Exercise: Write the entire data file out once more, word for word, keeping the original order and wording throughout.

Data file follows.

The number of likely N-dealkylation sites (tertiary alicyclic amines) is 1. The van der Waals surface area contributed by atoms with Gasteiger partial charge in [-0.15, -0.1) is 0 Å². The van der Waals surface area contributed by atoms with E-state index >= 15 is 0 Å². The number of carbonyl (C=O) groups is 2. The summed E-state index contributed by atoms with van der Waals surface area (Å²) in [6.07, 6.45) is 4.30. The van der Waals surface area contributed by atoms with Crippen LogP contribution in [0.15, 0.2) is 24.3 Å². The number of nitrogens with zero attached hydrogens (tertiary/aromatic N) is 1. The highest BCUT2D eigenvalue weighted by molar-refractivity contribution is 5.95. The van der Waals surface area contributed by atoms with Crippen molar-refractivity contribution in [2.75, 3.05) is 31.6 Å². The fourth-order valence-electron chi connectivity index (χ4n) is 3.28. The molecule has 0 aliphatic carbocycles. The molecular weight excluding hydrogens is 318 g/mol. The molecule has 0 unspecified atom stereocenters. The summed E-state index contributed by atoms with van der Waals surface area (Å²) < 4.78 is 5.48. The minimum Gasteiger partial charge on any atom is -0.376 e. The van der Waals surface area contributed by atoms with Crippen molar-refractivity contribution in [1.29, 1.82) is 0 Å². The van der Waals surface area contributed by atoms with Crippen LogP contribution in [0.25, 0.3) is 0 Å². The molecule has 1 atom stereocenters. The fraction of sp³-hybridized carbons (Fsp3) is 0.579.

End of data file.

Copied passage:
The number of likely N-dealkylation sites (tertiary alicyclic amines) is 1. The van der Waals surface area contributed by atoms with Gasteiger partial charge in [-0.15, -0.1) is 0 Å². The van der Waals surface area contributed by atoms with E-state index >= 15 is 0 Å². The number of carbonyl (C=O) groups is 2. The summed E-state index contributed by atoms with van der Waals surface area (Å²) in [6.07, 6.45) is 4.30. The van der Waals surface area contributed by atoms with Crippen LogP contribution in [0.15, 0.2) is 24.3 Å². The number of nitrogens with zero attached hydrogens (tertiary/aromatic N) is 1. The highest BCUT2D eigenvalue weighted by molar-refractivity contribution is 5.95. The van der Waals surface area contributed by atoms with Crippen molar-refractivity contribution in [2.75, 3.05) is 31.6 Å². The fourth-order valence-electron chi connectivity index (χ4n) is 3.28. The molecule has 0 aliphatic carbocycles. The molecular weight excluding hydrogens is 318 g/mol. The molecule has 0 unspecified atom stereocenters. The summed E-state index contributed by atoms with van der Waals surface area (Å²) < 4.78 is 5.48. The minimum Gasteiger partial charge on any atom is -0.376 e. The van der Waals surface area contributed by atoms with Crippen molar-refractivity contribution in [1.29, 1.82) is 0 Å². The van der Waals surface area contributed by atoms with Crippen LogP contribution in [0.25, 0.3) is 0 Å². The molecule has 1 atom stereocenters. The fraction of sp³-hybridized carbons (Fsp3) is 0.579.